Pretty impressive. They think it can be used as both for diagnosis and early detection, and as a research tool to understand the cause and development of AD. Hopefully on the road to finding a cure...

 

--Dean

 

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[1] Neuron Volume 89, Issue 5, 2 March 2016, Pages 971–982 

doi:10.1016/j.neuron.2016.01.028

 
PET Imaging of Tau Deposition in the Aging Human Brain
 
Michael Schöll1, 2, 6, Samuel N. Lockhart1, 6, Daniel R. Schonhaut3, James P. O’Neil4, Mustafa Janabi4, Rik Ossenkoppele1, 3, 5, Suzanne L. Baker4, Jacob W. Vogel1, Jamie Faria4, Henry D. Schwimmer1, Gil D. Rabinovici1, 3, 4, William J. Jagust1, 4, , 
 
Summary
Tau pathology is a hallmark of Alzheimer’s disease (AD) but also occurs in normal cognitive aging. Using the tau PET agent 18F-AV-1451, we examined retention patterns in cognitively normal older people in relation to young controls and AD patients. Age and β-amyloid (measured using PiB PET) were differentially associated with tau tracer retention in healthy aging. Older age was related to increased tracer retention in regions of the medial temporal lobe, which predicted worse episodic memory performance. PET detection of tau in other isocortical regions required the presence of cortical β-amyloid and was associated with decline in global cognition. Furthermore, patterns of tracer retention corresponded well with Braak staging of neurofibrillary tau pathology. The present study defined patterns of tau tracer retention in normal aging in relation to age, cognition, and β-amyloid deposition.
 
Keywords
tau; amyloid; PET; aging; memory

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Dean, I reposted the reference because the paper was free full-text directly, as I indicated, instead of via the Sci-Hub portal which sometimes is down and some here like Michael prefer not to use.

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Guest T. Ronald Theodore

            Re:        “EPPS rescues hippocampus-dependent cognitive deficits in APP/PS1 mice by disaggregation of amyloid-β oligomers and plaques” Kim et al, Nature Communications 8 December 2015

     HEPES, Zwitterions, and the “Good” Buffers as   Biological Response Modifiers

In reference to the article “EPPS rescues hippocampus-dependent cognitive deficits in APP/PS1 mice by disaggregation of amyloid-β oligomers and plaques” Kim et al, Nature Communications 8 December 2015, we note some important omissions.

Kim et al state specific effects of EPPS affecting Alzheimer’s disease. We would point out that EPPS is also referenced as HEPPS.1 HEPPS has been accepted as a “Good” buffer and a zwitterion. The authors attribute the effects of EPPS to anti-inflammatory action.  The authors omit reference that EPPS (HEPPS) is a listed “Good” buffer and a zwitterion.1  The anti-inflammatory effects of zwitterions and “Good” buffers have been previously described.3,4  The effects of these zwitterions as biological response modifiers with effects on neurological diseases including Alzheimer’s have been previously noted.4,5  ( HEPES has been used preferentially based on Good’s original data showing HEPES has the highest ability to increase the rate of mitochondrial oxidative phosphorylation). Kim et al attribute the effects of EPPS to anti-inflammatory actions. The anti-inflammatory effects of the buffers are well known.3,4   We would suggest that anti-inflammatory effects of the buffers may be singular, synergistic or combined effects of other biological responses that have been noted including mitochondrial and other actions.4,5,6,7  Prior literature and data would certainly anticipate the findings of Kim et al. It is noted that all these zwitterionic buffers have effects on the neurological system.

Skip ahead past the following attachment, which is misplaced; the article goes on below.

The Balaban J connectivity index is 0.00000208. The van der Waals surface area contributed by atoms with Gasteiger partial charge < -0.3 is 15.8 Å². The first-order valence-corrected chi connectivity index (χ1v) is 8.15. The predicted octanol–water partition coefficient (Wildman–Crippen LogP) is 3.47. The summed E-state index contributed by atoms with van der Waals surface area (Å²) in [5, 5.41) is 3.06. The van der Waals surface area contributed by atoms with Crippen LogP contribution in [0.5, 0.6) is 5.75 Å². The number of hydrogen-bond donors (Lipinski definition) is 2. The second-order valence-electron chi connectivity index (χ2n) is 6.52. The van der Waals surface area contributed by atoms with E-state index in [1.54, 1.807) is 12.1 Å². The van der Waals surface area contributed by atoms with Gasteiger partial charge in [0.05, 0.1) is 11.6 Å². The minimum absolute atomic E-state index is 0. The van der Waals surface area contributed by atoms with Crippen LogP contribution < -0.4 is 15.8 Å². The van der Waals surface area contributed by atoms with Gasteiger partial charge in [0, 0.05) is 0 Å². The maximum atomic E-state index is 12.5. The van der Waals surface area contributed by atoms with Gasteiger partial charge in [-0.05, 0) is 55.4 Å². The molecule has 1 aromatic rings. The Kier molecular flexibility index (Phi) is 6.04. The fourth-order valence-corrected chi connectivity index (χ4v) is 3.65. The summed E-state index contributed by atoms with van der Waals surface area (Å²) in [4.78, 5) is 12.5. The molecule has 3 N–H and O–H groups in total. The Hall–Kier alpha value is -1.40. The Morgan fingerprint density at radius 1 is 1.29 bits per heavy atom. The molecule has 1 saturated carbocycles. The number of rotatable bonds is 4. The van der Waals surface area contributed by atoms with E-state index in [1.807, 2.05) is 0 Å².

What is important is that further research to determine the effects of these zwitterionic buffers as biological response modifiers on neurological diseases including Alzheimer’s is continued. The ability of the zwitterionic buffers on brain and other organ injury are currently under review.

 

T. Ronald Theodore

Integrated Biologics, LLC

rtheodore@integratedbiologics.com

 

1.        Merck Index, 15th Edition, Feb 2015. 

2.        Norman E. Good et al., Hydrogen Ion Buffers for Biological Research,  Biochemistry vol.5, No. 2, Feb. 1966.

3.        "Effects of In-vivo Administration of Taurine and HEPES on the Inflammatory Response in Rats” Pharmacy and Pharmacology, vol. 46, No. 9, Sept. 1994.

4.        Theodore et al., Zwitterionic Compositions and Methods as Biological Response Modifiers, US Patent No. 6,071,919.